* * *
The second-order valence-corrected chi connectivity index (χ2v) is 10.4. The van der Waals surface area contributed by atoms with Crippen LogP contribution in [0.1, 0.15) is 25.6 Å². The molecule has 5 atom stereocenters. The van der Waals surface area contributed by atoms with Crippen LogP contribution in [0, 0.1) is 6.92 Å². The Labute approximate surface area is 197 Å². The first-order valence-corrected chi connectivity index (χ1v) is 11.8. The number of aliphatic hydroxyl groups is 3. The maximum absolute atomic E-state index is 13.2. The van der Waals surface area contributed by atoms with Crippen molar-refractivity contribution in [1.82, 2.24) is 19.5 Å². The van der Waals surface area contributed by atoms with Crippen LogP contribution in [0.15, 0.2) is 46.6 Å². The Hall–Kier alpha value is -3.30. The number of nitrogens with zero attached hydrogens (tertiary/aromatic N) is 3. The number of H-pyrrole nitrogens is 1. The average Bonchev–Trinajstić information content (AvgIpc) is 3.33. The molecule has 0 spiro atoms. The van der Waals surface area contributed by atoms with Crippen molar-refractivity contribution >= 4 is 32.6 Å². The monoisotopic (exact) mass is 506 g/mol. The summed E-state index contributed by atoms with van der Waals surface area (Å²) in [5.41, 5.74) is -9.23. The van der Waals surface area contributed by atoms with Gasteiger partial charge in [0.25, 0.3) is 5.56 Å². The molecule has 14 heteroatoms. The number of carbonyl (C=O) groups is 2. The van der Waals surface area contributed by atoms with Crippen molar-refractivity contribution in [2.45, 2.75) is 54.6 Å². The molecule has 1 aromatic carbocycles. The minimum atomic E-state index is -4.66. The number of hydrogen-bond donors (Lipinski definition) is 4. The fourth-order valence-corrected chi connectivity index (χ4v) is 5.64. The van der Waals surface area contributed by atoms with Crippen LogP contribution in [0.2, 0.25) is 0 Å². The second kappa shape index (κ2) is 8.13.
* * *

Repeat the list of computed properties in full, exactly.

The second-order valence-corrected chi connectivity index (χ2v) is 10.4. The van der Waals surface area contributed by atoms with Crippen LogP contribution in [0.1, 0.15) is 25.6 Å². The molecule has 5 atom stereocenters. The van der Waals surface area contributed by atoms with Crippen LogP contribution in [0, 0.1) is 6.92 Å². The Labute approximate surface area is 197 Å². The first-order valence-corrected chi connectivity index (χ1v) is 11.8. The number of aliphatic hydroxyl groups is 3. The maximum absolute atomic E-state index is 13.2. The van der Waals surface area contributed by atoms with Crippen molar-refractivity contribution in [1.82, 2.24) is 19.5 Å². The van der Waals surface area contributed by atoms with Crippen LogP contribution in [0.15, 0.2) is 46.6 Å². The Hall–Kier alpha value is -3.30. The number of nitrogens with zero attached hydrogens (tertiary/aromatic N) is 3. The number of H-pyrrole nitrogens is 1. The average Bonchev–Trinajstić information content (AvgIpc) is 3.33. The molecule has 0 spiro atoms. The van der Waals surface area contributed by atoms with Crippen molar-refractivity contribution >= 4 is 32.6 Å². The monoisotopic (exact) mass is 506 g/mol. The summed E-state index contributed by atoms with van der Waals surface area (Å²) in [5.41, 5.74) is -9.23. The van der Waals surface area contributed by atoms with Gasteiger partial charge in [0.25, 0.3) is 5.56 Å². The molecule has 14 heteroatoms. The number of carbonyl (C=O) groups is 2. The van der Waals surface area contributed by atoms with Crippen molar-refractivity contribution in [2.45, 2.75) is 54.6 Å². The molecule has 1 aromatic carbocycles. The minimum atomic E-state index is -4.66. The number of hydrogen-bond donors (Lipinski definition) is 4. The fourth-order valence-corrected chi connectivity index (χ4v) is 5.64. The van der Waals surface area contributed by atoms with Crippen LogP contribution in [0.2, 0.25) is 0 Å². The second kappa shape index (κ2) is 8.13.